Signature Style may be an isolated case of a retail business deciding to close after being allowed to reopen under the state’s phased reopening plans. Vanderslice wasn’t aware of any other Wilton businesses making the decision to close again. “Wilton businesses, to my knowledge, have all worked hard to have safeguards in place to allow employees to work safely and residents to shop safely.”
GMW reached out to Signature Style for comment. Store co-owner Cara Calabrese said she had welcomed the state’s Phase 2 reopening plans. “We were thrilled to reopen,” she said but went on to explain that circumstances can change. “Every small, local business needs to weigh the pros and cons for their establishment to maintain their own level of comfort. We made our decision based on our comfort level at this time.”
Calabrese emphasized, “Our goal is to maintain the health and safety of our staff and do our part in helping to stop the spread of COVID-19.”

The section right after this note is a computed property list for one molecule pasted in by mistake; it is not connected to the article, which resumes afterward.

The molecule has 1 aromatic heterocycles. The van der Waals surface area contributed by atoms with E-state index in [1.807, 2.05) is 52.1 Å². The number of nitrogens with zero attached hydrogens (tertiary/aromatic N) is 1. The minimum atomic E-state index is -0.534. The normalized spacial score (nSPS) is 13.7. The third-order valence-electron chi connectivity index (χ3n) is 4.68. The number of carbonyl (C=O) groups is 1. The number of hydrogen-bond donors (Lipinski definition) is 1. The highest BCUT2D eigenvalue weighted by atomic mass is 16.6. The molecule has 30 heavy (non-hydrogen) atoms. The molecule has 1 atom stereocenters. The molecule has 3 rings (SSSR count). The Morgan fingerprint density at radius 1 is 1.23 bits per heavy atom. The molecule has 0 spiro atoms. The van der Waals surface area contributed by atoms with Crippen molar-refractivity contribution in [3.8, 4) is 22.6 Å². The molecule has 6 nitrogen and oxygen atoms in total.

Vanderslice believes that a decision such as Signature Style’s is an example of the realization that some Wilton residents are now making: that the virus is not gone yet.
Vanderslice had been concerned that the reopening of businesses and restaurants would give residents a perception that the virus is no longer a danger. “We need to reinforce that the virus is still here,” she said.
Focusing on Behavior of Wilton’s Younger Residents
Vanderslice also talked about taking steps to protect town employees, such as those at Town Hall and Camp Looper counselors who interact with the public. For example, she reported that safety protocols were reviewed again today with camp counselors, including their behavior and safety practices outside of camp.
Vanderslice does not have specific demographic information on Wilton’s newest coronavirus cases, but she did express significant concern about people under the age of 30. She plans to discuss the issue in tonight’s coronavirus update to the town.